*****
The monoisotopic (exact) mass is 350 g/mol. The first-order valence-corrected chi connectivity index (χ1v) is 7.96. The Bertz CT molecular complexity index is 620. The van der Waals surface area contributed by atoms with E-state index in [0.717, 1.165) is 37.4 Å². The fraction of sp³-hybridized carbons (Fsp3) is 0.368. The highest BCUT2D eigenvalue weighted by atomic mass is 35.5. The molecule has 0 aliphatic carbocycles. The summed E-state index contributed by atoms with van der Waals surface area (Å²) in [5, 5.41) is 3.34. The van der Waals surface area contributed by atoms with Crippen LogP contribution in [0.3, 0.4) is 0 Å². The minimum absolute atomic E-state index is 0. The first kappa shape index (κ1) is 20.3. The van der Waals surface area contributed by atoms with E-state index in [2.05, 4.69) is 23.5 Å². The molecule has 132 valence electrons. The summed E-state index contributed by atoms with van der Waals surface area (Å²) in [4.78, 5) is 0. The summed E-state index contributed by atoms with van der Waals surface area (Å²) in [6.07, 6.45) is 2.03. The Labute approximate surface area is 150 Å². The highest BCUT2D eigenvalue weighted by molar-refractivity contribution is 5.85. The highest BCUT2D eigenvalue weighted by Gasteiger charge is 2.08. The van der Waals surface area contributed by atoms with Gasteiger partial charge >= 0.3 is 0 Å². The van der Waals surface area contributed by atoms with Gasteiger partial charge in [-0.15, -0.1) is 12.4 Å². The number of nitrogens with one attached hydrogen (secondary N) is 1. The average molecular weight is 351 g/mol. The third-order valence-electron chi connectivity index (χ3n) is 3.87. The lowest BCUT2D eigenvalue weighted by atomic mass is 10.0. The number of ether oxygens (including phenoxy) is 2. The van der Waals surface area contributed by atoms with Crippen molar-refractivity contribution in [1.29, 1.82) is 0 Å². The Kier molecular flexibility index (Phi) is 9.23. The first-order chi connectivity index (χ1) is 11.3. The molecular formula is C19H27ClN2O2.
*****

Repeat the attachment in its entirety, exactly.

The monoisotopic (exact) mass is 350 g/mol. The first-order valence-corrected chi connectivity index (χ1v) is 7.96. The Bertz CT molecular complexity index is 620. The van der Waals surface area contributed by atoms with E-state index in [0.717, 1.165) is 37.4 Å². The fraction of sp³-hybridized carbons (Fsp3) is 0.368. The highest BCUT2D eigenvalue weighted by atomic mass is 35.5. The molecule has 0 aliphatic carbocycles. The summed E-state index contributed by atoms with van der Waals surface area (Å²) in [5, 5.41) is 3.34. The van der Waals surface area contributed by atoms with Crippen LogP contribution in [0.3, 0.4) is 0 Å². The minimum absolute atomic E-state index is 0. The first kappa shape index (κ1) is 20.3. The van der Waals surface area contributed by atoms with E-state index in [2.05, 4.69) is 23.5 Å². The molecule has 132 valence electrons. The summed E-state index contributed by atoms with van der Waals surface area (Å²) in [4.78, 5) is 0. The summed E-state index contributed by atoms with van der Waals surface area (Å²) in [6.07, 6.45) is 2.03. The Labute approximate surface area is 150 Å². The highest BCUT2D eigenvalue weighted by molar-refractivity contribution is 5.85. The highest BCUT2D eigenvalue weighted by Gasteiger charge is 2.08. The van der Waals surface area contributed by atoms with Gasteiger partial charge >= 0.3 is 0 Å². The van der Waals surface area contributed by atoms with Gasteiger partial charge in [-0.15, -0.1) is 12.4 Å². The number of nitrogens with one attached hydrogen (secondary N) is 1. The average molecular weight is 351 g/mol. The third-order valence-electron chi connectivity index (χ3n) is 3.87. The lowest BCUT2D eigenvalue weighted by atomic mass is 10.0. The number of ether oxygens (including phenoxy) is 2. The van der Waals surface area contributed by atoms with Crippen molar-refractivity contribution in [1.29, 1.82) is 0 Å². The Kier molecular flexibility index (Phi) is 9.23. The first-order chi connectivity index (χ1) is 11.3. The molecular formula is C19H27ClN2O2.